The last is the R4 or “industrial” tire. This tire is commonly used by contractors, landscapers, and now home owners as an all-purpose tractor tire. It has large, shallow, closely spaced lugs that provide traction and is still easy on the lawn. The R4 tread is designed similar to the R1 in that it tends to be self-cleaning. The R4 tire has a very sturdy sidewall construction capable of handling heavier loading. This means that if you have loader work, these tires will handle it unlike the R1 and R3 with softer sidewalls. R4 tires provide great traction and being that they are wider than the R1 tire, they gain the advantage of extra contact with the ground. Due to its large contact area with the ground the R4 tire is easy on the lawn. In 2wd, the R4 tire will be no more damaging to a lawn than a R3.
Over the past several years lawnmower manufacturers have been changing the design of the lawnmower deck and how it functions. Originally the decks were designed to rest on the ground with its gauge wheels supporting it. This allows the ground to completely control the contour and height of the cut directly related to the deck. The new designs now suspend the deck from the tractor with the gauge wheels set at about a quarter inch above the ground when the blades are set to the proper cutting height. The difference here is the tractor wheels now control the contour and height of cut. The gauge wheels only prevent scalping of uneven ground. I myself really prefer the new designs as I feel a much better finished result is achieved.
Now let us focus in on the deck maintenance. The majority of the deck maintenance is the same regardless of the mounting design. For example, cleaning, lubrication, blade sharpening, bearing and belt inspection and replacement are all the same as before. And basically, so is gauge wheel inspection and maintenance. The gauge wheels should need replacing less often without the deck being supported by them less often.
OK, now on to the major difference of these two designs. I was wondering if anyone else heeds the advice of their operator’s manual for their mower deck. I currently own a 62C and 72 John Deere mower decks. The 62C is mounted on a 2305 John Deere tractor and the 72 is mounted on a 2520 John Deere tractor. Both of my owner’s manuals have detailed procedures for leveling the mower deck front to back and side to side. I just did a recheck on mine and they were both in need of adjustment. The 62C needed the front to back tweaked and the 72 needed the side to side. I cannot recommend more highly the use of the leveling gauge sold by John Deere. What a great inexpensive tool. It really makes the job go so much more smoothly. Incidentally, I did check the level of both decks as delivered straight from the dealer when new and found that they did require some slight adjusting at that time as well. I am thinking that a level check is only needed every couple of years, or unless there is sufficient reason to do so sooner.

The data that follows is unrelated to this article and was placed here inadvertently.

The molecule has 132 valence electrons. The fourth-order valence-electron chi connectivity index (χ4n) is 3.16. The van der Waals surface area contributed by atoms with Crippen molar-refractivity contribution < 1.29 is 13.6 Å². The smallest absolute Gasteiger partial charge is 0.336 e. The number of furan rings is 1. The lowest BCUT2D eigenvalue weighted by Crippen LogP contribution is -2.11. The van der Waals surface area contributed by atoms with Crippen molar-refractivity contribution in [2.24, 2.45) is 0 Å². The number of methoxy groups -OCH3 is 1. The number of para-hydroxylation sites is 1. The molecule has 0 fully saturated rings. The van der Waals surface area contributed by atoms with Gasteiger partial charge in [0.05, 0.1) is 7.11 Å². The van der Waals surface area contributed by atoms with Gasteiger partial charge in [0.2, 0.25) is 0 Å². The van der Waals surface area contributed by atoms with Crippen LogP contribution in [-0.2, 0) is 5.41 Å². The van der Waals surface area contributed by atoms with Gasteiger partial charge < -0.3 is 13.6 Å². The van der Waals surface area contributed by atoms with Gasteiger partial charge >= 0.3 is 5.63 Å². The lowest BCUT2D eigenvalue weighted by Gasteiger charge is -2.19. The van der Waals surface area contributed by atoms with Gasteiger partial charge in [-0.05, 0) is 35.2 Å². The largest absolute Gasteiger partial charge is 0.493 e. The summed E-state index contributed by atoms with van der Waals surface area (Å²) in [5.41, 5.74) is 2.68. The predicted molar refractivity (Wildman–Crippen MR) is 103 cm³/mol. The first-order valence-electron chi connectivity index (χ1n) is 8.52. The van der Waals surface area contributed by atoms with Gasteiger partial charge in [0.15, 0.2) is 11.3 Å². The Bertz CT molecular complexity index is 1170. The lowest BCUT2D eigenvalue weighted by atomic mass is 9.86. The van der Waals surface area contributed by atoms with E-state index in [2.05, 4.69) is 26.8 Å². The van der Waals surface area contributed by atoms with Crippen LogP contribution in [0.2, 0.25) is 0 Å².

I find that doing my maintenance in the fall after the mowing season is finished works the best for me. I clean, inspect, and fix all that needs attention. I also sharpen and balance the blades at this time. Then come spring, all I have to do is mount the decks and mow. I do however check my level at this point rather than the fall. Having well maintained and leveled mower decks really yields premium results in a well groomed lawn.
PTO vibration is caused by the universal joints and is especially pronounced when cornering. The output velocity of a single U-joint operating at an angle fluctuates, even though the input velocity is constant. This output velocity fluctuation becomes greater as the angle of the U-joint is increased. To eliminate the velocity fluctuation and hence the PTO vibration, two universal joints are used. The velocity fluctuation caused by the first U-joint is cancelled by the second U-joint, only if both are operated at the same angle and are in phase with each other.
Since most tractor/implement PTO‘s use the two U-joint system, why may there still be PTO vibration? It is because the U-joints are not operating at the same angle. Most tractors with a 540 rpm PTO have a distance of 14 inches from the end of the tractor PTO shaft to the hitch point. Most implements, however, have a distance greater than 14 inches from the hitch point to the end of the implement input shaft. This design is necessary to allow sufficient telescoping action of the PTO shaft, so the shaft does not bottom out on sharp turns and does not allow the two parts of the PTO shaft to separate when the PTO is in line with the drawbar. This geometry however, does not allow the U-joints to operate at equal angles, when cornering.
Many implement manufacturers are supplying a tractor hitch extension with their implements. This extension increases the distance from the end of the tractor PTO shaft to the hitch point. The implement and PTO shaft are designed around this new geometry so the U-joints will operate at equal angles. This geometry is commonly called the EQUAL ANGLE HITCH. Existing equipment can be modified to obtain an equal angle hitch. For example, a 540 rpm PTO driven machine is hitched to a tractor. The distance from the end of the tractor PTO shaft to the hitch point is the standard 14 inches. The distance from the hitch point to the input shaft of the machine is measured and found to be 20 inches, making the overall distance 34 inches (14 and 20). For the PTO to operate at equal angles the hitch point should be 17 inches (34 divided by 2) from both the end of the tractor PTO and the input shaft of the machine.
A 3 inch extension is bolted to the tractor drawbar and the machine hitch is shortened 3 inches. It should be noted the overall distance of 34 inches has not changed and the original PTO shaft can still be used. However, the machine cannot be operated unless the drawbar extension is bolted to the tractor drawbar.
As mentioned earlier it is important to phase the U-joints correctly. Proper phasing of the U-joints allows the velocity fluctuation caused by the first U-joint to be cancelled by the second. Improper phasing compounds the velocity fluctuations and will cause severe vibration. The two parts of many PTO shafts are designed to fit together the correct way only.